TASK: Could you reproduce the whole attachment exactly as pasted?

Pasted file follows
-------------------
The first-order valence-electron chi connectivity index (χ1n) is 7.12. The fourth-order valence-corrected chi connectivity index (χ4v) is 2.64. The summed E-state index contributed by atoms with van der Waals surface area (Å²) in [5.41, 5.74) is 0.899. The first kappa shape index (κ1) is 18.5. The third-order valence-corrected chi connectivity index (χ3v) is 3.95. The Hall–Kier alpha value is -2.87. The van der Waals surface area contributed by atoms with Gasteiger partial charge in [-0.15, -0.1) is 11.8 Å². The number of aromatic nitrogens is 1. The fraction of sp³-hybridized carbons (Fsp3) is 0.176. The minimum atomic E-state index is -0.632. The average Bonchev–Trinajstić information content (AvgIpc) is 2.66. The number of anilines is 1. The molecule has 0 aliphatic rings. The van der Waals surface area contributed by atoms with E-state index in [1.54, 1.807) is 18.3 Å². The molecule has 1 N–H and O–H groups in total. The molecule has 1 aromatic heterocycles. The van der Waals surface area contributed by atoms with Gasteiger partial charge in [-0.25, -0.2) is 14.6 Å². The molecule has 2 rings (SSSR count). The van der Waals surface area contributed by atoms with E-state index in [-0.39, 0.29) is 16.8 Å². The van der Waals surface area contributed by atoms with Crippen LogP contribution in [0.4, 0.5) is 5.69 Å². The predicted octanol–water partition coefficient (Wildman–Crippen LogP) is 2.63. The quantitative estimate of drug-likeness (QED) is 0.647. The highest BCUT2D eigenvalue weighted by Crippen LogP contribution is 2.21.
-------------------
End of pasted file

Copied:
The first-order valence-electron chi connectivity index (χ1n) is 7.12. The fourth-order valence-corrected chi connectivity index (χ4v) is 2.64. The summed E-state index contributed by atoms with van der Waals surface area (Å²) in [5.41, 5.74) is 0.899. The first kappa shape index (κ1) is 18.5. The third-order valence-corrected chi connectivity index (χ3v) is 3.95. The Hall–Kier alpha value is -2.87. The van der Waals surface area contributed by atoms with Gasteiger partial charge in [-0.15, -0.1) is 11.8 Å². The number of aromatic nitrogens is 1. The fraction of sp³-hybridized carbons (Fsp3) is 0.176. The minimum atomic E-state index is -0.632. The average Bonchev–Trinajstić information content (AvgIpc) is 2.66. The number of anilines is 1. The molecule has 0 aliphatic rings. The van der Waals surface area contributed by atoms with E-state index in [1.54, 1.807) is 18.3 Å². The molecule has 1 N–H and O–H groups in total. The molecule has 1 aromatic heterocycles. The van der Waals surface area contributed by atoms with Gasteiger partial charge in [-0.25, -0.2) is 14.6 Å². The molecule has 2 rings (SSSR count). The van der Waals surface area contributed by atoms with E-state index in [-0.39, 0.29) is 16.8 Å². The van der Waals surface area contributed by atoms with Crippen LogP contribution in [0.4, 0.5) is 5.69 Å². The predicted octanol–water partition coefficient (Wildman–Crippen LogP) is 2.63. The quantitative estimate of drug-likeness (QED) is 0.647. The highest BCUT2D eigenvalue weighted by Crippen LogP contribution is 2.21.